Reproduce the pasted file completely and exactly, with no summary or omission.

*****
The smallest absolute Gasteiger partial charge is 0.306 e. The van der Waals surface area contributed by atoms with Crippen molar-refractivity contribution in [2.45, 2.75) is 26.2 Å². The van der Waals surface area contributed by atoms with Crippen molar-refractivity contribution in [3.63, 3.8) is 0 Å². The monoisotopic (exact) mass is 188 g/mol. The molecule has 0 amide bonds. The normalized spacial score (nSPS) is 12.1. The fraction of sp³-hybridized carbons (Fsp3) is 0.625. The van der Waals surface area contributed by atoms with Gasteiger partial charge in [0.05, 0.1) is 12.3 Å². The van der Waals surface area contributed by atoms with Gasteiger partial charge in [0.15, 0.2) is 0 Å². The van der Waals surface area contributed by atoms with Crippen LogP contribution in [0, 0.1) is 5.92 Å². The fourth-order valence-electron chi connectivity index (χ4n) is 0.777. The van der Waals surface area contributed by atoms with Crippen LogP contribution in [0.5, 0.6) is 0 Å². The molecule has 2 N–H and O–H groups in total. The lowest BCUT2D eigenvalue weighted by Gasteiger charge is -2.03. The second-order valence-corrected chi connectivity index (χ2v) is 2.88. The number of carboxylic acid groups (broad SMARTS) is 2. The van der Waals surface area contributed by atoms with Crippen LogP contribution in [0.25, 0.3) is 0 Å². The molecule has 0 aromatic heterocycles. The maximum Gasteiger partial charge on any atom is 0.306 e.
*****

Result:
The smallest absolute Gasteiger partial charge is 0.306 e. The van der Waals surface area contributed by atoms with Crippen molar-refractivity contribution in [2.45, 2.75) is 26.2 Å². The van der Waals surface area contributed by atoms with Crippen molar-refractivity contribution in [3.63, 3.8) is 0 Å². The monoisotopic (exact) mass is 188 g/mol. The molecule has 0 amide bonds. The normalized spacial score (nSPS) is 12.1. The fraction of sp³-hybridized carbons (Fsp3) is 0.625. The van der Waals surface area contributed by atoms with Gasteiger partial charge in [0.05, 0.1) is 12.3 Å². The van der Waals surface area contributed by atoms with Gasteiger partial charge in [0.15, 0.2) is 0 Å². The van der Waals surface area contributed by atoms with Crippen LogP contribution in [0, 0.1) is 5.92 Å². The fourth-order valence-electron chi connectivity index (χ4n) is 0.777. The van der Waals surface area contributed by atoms with Crippen LogP contribution in [0.5, 0.6) is 0 Å². The molecule has 2 N–H and O–H groups in total. The lowest BCUT2D eigenvalue weighted by Gasteiger charge is -2.03. The second-order valence-corrected chi connectivity index (χ2v) is 2.88. The number of carboxylic acid groups (broad SMARTS) is 2. The van der Waals surface area contributed by atoms with Crippen LogP contribution in [0.25, 0.3) is 0 Å². The molecule has 0 aromatic heterocycles. The maximum Gasteiger partial charge on any atom is 0.306 e.